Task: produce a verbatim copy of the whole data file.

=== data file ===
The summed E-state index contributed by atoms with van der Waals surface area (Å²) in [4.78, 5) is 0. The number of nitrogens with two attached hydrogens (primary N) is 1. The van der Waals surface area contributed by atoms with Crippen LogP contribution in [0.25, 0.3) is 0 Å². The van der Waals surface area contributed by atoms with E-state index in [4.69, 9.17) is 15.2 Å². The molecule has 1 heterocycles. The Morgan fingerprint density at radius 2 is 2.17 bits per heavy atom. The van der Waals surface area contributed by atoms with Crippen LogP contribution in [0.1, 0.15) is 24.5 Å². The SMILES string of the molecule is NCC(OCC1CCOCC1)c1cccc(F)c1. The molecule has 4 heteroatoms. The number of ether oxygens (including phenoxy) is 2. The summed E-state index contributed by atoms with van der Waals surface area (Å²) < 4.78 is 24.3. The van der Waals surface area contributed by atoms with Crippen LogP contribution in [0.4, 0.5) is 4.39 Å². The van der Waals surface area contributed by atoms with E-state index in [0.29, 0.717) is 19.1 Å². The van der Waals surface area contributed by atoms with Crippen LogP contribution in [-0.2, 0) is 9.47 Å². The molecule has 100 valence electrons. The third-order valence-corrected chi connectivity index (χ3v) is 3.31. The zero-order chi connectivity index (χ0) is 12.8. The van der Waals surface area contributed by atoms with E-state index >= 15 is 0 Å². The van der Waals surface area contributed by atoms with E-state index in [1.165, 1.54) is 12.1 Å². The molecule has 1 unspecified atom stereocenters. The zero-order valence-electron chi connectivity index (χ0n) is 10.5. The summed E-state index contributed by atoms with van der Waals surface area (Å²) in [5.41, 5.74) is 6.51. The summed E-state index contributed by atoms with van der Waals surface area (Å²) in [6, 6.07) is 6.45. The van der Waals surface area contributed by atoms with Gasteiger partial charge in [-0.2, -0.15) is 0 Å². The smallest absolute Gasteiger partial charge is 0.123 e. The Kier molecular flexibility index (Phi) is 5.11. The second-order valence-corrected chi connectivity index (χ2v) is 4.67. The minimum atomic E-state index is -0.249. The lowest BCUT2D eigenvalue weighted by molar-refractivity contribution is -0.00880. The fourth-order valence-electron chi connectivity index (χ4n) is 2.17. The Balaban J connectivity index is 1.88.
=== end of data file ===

The summed E-state index contributed by atoms with van der Waals surface area (Å²) in [4.78, 5) is 0. The number of nitrogens with two attached hydrogens (primary N) is 1. The van der Waals surface area contributed by atoms with Crippen LogP contribution in [0.25, 0.3) is 0 Å². The van der Waals surface area contributed by atoms with E-state index in [4.69, 9.17) is 15.2 Å². The molecule has 1 heterocycles. The Morgan fingerprint density at radius 2 is 2.17 bits per heavy atom. The van der Waals surface area contributed by atoms with Crippen LogP contribution in [0.1, 0.15) is 24.5 Å². The SMILES string of the molecule is NCC(OCC1CCOCC1)c1cccc(F)c1. The molecule has 4 heteroatoms. The number of ether oxygens (including phenoxy) is 2. The summed E-state index contributed by atoms with van der Waals surface area (Å²) < 4.78 is 24.3. The van der Waals surface area contributed by atoms with Crippen LogP contribution in [0.4, 0.5) is 4.39 Å². The van der Waals surface area contributed by atoms with E-state index in [0.29, 0.717) is 19.1 Å². The van der Waals surface area contributed by atoms with Crippen LogP contribution in [-0.2, 0) is 9.47 Å². The molecule has 100 valence electrons. The third-order valence-corrected chi connectivity index (χ3v) is 3.31. The zero-order chi connectivity index (χ0) is 12.8. The van der Waals surface area contributed by atoms with E-state index >= 15 is 0 Å². The van der Waals surface area contributed by atoms with E-state index in [1.165, 1.54) is 12.1 Å². The molecule has 1 unspecified atom stereocenters. The zero-order valence-electron chi connectivity index (χ0n) is 10.5. The summed E-state index contributed by atoms with van der Waals surface area (Å²) in [5.41, 5.74) is 6.51. The summed E-state index contributed by atoms with van der Waals surface area (Å²) in [6, 6.07) is 6.45. The van der Waals surface area contributed by atoms with Gasteiger partial charge in [-0.2, -0.15) is 0 Å². The smallest absolute Gasteiger partial charge is 0.123 e. The Kier molecular flexibility index (Phi) is 5.11. The second-order valence-corrected chi connectivity index (χ2v) is 4.67. The minimum atomic E-state index is -0.249. The lowest BCUT2D eigenvalue weighted by molar-refractivity contribution is -0.00880. The fourth-order valence-electron chi connectivity index (χ4n) is 2.17. The Balaban J connectivity index is 1.88.